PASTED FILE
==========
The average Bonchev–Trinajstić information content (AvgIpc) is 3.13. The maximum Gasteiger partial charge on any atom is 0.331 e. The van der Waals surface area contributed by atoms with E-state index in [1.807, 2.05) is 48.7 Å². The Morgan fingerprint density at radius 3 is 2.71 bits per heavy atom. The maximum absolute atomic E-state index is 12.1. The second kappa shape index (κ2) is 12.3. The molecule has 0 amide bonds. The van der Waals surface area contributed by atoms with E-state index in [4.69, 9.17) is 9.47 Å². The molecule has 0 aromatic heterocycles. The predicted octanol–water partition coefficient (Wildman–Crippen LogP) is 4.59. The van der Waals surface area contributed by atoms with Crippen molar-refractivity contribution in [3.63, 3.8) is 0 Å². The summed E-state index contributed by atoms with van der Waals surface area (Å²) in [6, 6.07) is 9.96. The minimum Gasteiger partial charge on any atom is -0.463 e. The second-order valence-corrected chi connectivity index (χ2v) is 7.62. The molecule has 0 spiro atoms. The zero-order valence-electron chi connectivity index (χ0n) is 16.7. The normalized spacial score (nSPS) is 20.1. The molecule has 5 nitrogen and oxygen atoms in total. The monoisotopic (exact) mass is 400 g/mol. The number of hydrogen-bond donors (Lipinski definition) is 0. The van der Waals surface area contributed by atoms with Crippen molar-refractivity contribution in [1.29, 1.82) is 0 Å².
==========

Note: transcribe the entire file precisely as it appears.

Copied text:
The average Bonchev–Trinajstić information content (AvgIpc) is 3.13. The maximum Gasteiger partial charge on any atom is 0.331 e. The van der Waals surface area contributed by atoms with E-state index in [1.807, 2.05) is 48.7 Å². The Morgan fingerprint density at radius 3 is 2.71 bits per heavy atom. The maximum absolute atomic E-state index is 12.1. The second kappa shape index (κ2) is 12.3. The molecule has 0 amide bonds. The van der Waals surface area contributed by atoms with E-state index in [4.69, 9.17) is 9.47 Å². The molecule has 0 aromatic heterocycles. The predicted octanol–water partition coefficient (Wildman–Crippen LogP) is 4.59. The van der Waals surface area contributed by atoms with Crippen molar-refractivity contribution in [3.63, 3.8) is 0 Å². The summed E-state index contributed by atoms with van der Waals surface area (Å²) in [6, 6.07) is 9.96. The minimum Gasteiger partial charge on any atom is -0.463 e. The second-order valence-corrected chi connectivity index (χ2v) is 7.62. The molecule has 0 spiro atoms. The zero-order valence-electron chi connectivity index (χ0n) is 16.7. The normalized spacial score (nSPS) is 20.1. The molecule has 5 nitrogen and oxygen atoms in total. The monoisotopic (exact) mass is 400 g/mol. The number of hydrogen-bond donors (Lipinski definition) is 0. The van der Waals surface area contributed by atoms with Crippen molar-refractivity contribution in [1.29, 1.82) is 0 Å².